Star Wars Battlefront
This may or may not be the shooter you’re looking for. Either way, if you approach Star Wars Battlefront expecting a reskinned Battlefield or Call Of Duty, you’ll be disappointed. DICE has engineered a user-friendly shooter designed to welcome the genre’s uninitiated masses along with catering for the stalwarts. And this attempt to untangle the vagaries of online shooters sets an agenda and focus that feels at once rejuvenating and maddening.
On first contact, however, Star Wars Battlefront will dazzle. The Frostbite 3-powered environments look astonishing, with Hoth, Sullust, Tatooine and Endor brought so vividly to life that you’ll likely spend half of your first few matches sightseeing. And this dazzling artwork is backed up by a quartet of standout modes: Walker Assault’s epic struggles conjure up powerful memories of the original trilogy, packing in every Star Wars fantasy you could wish for, whether it be tripping AT-ATs in a Snow Speeder or valiantly failing to defend an outpost against Darth Vader. Drop Zone and Droid Run, meanwhile, offer two pacy twists on King Of The Hill. And Fighter Squadron is an unexpected delight, evoking those stirring first moments with Rebel Assault and Rogue Leader, and offering thrilling aerial combat. It’s difficult not to get caught up in all the excitement as DICE nails every reference and sound effect, and all but casts you in the films – in the process making up for every bad Star Wars game that’s ever let you down.
But the unthreatening structural simplicity that underpins this sensory assault will likely be a source of contention. Some will appreciate the uncluttered design, the efforts to even the playing field, and the focus on fantasy fulfilment, while others will bemoan a perceived lack of depth. DICE hasn’t set out to match the nuance or tactical chops of Star Wars Battlefront’s stablemate or peers, granted, but it’s far from a shallow game – just a little undercooked. Battlefront dumps predefined classes in favour of Star Cards, interchangeable perks that you carry into battle in hands of three. There are two varieties of Star Card: standard cards provide items like grenades, sniper rifles and shields, which are unlimited but curtailed by cooldown timers, while Charged Star Cards are fuelled by charge tokens picked up during battle and proffer weapon mods or abilities such as temporarily improved aiming stability or the capability to scan for nearby enemies and mark them up for yourself and allies. In addition, you can wield a Trait card. The effects of Traits become more powerful as you get kill streaks throughout the match, and include Survivalist – which speeds up health regeneration and, once fully levelled up, even gives you health for each kill – and the stealthy Scout card, which enables you to dash about without showing up on enemy scanners.
On paper it’s a mutable system that offers more flexibility than traditional locked-down classes, enabling you to fine-tune your character’s specialisation and create your own subclasses according to preference. But while the mechanism’s solid, the game’s reward structure doesn’t encourage its use. The leaderboard results at the end of each match betray Battlefront’s focus on kills over anything else: during one Walker Assault session playing as the rebels we helped defend a couple of uplink stations through judicious use of Squad Shields and grenades, then spent the rest of our time in a T-47 offering suppressive fire support and even taking out one of the Empire’s behemoths with the ship’s tow cable – a tricky-to-pull-off instant kill. Despite our selfless heroism, the modest handful of player kills we amassed along the way ensured a thirdfrom-bottom placing. This blunt-feeling approach to scoring saps the appeal of experimenting with different play styles, as none will level you up half as quickly as a murdering spree. While not being properly recognised for your contribution does little to erode your personal sense of achievement, it does mean the subtleties of the interplay between all those custom specialisms can feel lost among the explosions and headshots.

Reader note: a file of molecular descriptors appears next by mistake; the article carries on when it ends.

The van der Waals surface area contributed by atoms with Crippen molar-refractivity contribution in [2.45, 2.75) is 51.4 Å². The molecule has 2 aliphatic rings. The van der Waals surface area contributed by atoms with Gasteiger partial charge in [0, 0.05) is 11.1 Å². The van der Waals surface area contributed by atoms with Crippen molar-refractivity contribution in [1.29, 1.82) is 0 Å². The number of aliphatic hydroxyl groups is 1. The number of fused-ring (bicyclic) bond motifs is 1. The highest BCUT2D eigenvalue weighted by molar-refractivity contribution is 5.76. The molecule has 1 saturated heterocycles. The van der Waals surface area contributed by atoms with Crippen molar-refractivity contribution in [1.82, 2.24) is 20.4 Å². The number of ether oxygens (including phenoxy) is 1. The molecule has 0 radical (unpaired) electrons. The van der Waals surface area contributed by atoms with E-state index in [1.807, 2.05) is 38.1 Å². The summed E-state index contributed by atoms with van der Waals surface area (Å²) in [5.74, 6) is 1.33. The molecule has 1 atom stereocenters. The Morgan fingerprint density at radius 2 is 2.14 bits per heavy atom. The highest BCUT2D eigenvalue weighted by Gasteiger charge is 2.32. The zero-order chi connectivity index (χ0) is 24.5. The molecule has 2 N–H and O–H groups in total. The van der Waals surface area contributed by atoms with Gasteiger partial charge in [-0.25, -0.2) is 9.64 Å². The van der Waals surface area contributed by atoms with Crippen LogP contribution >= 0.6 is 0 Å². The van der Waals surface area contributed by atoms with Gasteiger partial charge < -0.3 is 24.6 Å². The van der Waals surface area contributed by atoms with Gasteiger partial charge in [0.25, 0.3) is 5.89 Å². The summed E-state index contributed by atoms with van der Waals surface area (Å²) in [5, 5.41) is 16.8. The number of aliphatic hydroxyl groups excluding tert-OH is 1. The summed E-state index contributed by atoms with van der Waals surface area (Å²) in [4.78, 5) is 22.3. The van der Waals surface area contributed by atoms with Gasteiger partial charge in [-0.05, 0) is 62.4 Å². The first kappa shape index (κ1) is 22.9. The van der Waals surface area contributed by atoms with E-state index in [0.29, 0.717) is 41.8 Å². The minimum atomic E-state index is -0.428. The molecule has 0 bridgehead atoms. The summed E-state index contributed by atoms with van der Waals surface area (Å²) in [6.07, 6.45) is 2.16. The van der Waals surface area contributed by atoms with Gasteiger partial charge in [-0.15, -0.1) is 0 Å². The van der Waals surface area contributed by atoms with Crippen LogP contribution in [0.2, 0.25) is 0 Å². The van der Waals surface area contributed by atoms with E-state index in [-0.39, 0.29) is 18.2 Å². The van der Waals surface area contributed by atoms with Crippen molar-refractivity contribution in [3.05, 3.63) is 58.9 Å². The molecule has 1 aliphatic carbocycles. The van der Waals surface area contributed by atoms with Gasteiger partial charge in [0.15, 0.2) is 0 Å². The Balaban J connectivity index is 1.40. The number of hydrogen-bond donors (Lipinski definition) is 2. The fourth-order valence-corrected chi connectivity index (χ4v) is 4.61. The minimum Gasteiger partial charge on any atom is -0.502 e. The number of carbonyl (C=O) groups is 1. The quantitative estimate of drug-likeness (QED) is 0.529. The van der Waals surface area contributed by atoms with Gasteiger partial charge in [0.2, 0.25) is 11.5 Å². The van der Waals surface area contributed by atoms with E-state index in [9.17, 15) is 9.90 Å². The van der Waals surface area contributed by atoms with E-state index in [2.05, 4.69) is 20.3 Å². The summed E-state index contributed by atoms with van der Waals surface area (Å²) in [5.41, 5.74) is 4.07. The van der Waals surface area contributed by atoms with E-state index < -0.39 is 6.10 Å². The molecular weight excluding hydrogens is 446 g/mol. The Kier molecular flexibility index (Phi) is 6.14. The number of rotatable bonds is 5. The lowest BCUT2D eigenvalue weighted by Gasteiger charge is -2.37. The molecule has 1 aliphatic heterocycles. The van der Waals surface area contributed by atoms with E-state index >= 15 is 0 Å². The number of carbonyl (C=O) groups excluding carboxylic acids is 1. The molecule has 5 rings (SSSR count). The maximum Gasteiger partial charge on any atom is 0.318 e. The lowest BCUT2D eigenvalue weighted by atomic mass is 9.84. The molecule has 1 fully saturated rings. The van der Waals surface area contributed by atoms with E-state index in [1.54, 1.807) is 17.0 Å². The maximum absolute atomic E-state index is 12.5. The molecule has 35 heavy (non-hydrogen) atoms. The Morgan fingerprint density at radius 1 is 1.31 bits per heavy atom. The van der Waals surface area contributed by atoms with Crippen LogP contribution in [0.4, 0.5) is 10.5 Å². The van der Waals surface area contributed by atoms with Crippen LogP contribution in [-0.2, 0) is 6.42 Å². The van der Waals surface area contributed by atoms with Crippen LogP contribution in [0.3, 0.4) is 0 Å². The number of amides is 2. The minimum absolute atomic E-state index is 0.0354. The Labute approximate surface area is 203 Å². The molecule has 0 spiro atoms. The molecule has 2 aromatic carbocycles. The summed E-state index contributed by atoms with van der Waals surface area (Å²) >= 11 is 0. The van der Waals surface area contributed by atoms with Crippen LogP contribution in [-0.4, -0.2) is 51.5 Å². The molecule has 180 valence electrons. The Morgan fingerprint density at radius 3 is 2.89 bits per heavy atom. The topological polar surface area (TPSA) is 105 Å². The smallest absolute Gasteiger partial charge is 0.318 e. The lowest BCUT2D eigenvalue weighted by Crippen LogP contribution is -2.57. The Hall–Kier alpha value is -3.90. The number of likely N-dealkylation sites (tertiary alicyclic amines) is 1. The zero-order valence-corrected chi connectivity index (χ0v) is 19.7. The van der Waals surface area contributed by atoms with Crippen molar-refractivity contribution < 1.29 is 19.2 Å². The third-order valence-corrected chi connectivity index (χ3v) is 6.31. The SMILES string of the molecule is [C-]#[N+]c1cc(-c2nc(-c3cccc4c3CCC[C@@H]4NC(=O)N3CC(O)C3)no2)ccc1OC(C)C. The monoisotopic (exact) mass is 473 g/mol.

But any semblance of subtlety is abandoned entirely when it comes to the playable Hero and Villain characters. Inhabited via token pickups found in each map, these iconic roles give you a short time to play a tank in iconic garb armed with a selection of unique abilities designed to cut swathes through the opposition. Encounter Darth or Luke on the battlefield, and they’re extremely tough to kill and capable of cutting you down in a second. But taking charge of these characters is a different matter: control feels abrupt and skittish, and there’s no real sense of connection when your lightsaber touches enemies. More problematically, the characters without lightsabers like Han Solo, Boba Fett and Princess Leia are much easier to kill, and feel disappointingly brittle. The result is a collective of special characters that have gravity but little weight – and this renders the Hero Hunt and Heroes Vs Villains modes more frustrating than fun.
Stick to the standout modes where Hero encounters are rare, however, and Battlefront’s charms and ambition become readily apparent, if not always wholly realised. While simpler modes, especially the team deathmatch and capture-the-flag variants, offer worrying glimpses of something more generic, the complexity, scale and need for co-operation in Walker Assault and Drop Zone are evidence of the game’s systems’ genuine depth and potential for development. Battlefront is an undeniably astonishing use of the Star Wars licence, but unless DICE can make the systems it has built feel more meaningful, it may not be able to capitalise on that initial momentum.